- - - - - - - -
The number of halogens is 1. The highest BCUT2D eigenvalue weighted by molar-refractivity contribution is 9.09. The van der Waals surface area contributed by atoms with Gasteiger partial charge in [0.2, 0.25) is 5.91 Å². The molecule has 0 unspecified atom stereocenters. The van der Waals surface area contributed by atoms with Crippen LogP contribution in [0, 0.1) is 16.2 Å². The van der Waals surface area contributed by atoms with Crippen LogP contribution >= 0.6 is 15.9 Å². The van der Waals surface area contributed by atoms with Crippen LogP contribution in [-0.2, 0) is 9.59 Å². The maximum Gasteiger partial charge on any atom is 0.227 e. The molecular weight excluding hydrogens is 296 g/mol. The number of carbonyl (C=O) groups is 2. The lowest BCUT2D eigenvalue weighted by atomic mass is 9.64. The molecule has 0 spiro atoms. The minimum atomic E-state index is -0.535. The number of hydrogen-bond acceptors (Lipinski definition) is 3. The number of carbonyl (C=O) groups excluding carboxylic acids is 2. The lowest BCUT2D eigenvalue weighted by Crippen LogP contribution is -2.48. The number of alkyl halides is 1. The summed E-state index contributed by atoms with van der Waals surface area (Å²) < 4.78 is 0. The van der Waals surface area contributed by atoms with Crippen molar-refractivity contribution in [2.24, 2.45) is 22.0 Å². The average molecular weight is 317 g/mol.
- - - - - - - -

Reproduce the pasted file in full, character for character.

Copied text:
The number of halogens is 1. The highest BCUT2D eigenvalue weighted by molar-refractivity contribution is 9.09. The van der Waals surface area contributed by atoms with Gasteiger partial charge in [0.2, 0.25) is 5.91 Å². The molecule has 0 unspecified atom stereocenters. The van der Waals surface area contributed by atoms with Crippen LogP contribution in [0, 0.1) is 16.2 Å². The van der Waals surface area contributed by atoms with Crippen LogP contribution >= 0.6 is 15.9 Å². The van der Waals surface area contributed by atoms with Crippen LogP contribution in [-0.2, 0) is 9.59 Å². The maximum Gasteiger partial charge on any atom is 0.227 e. The molecular weight excluding hydrogens is 296 g/mol. The number of carbonyl (C=O) groups is 2. The lowest BCUT2D eigenvalue weighted by atomic mass is 9.64. The molecule has 0 spiro atoms. The minimum atomic E-state index is -0.535. The number of hydrogen-bond acceptors (Lipinski definition) is 3. The number of carbonyl (C=O) groups excluding carboxylic acids is 2. The lowest BCUT2D eigenvalue weighted by Crippen LogP contribution is -2.48. The number of alkyl halides is 1. The summed E-state index contributed by atoms with van der Waals surface area (Å²) < 4.78 is 0. The van der Waals surface area contributed by atoms with Crippen molar-refractivity contribution in [2.24, 2.45) is 22.0 Å². The average molecular weight is 317 g/mol.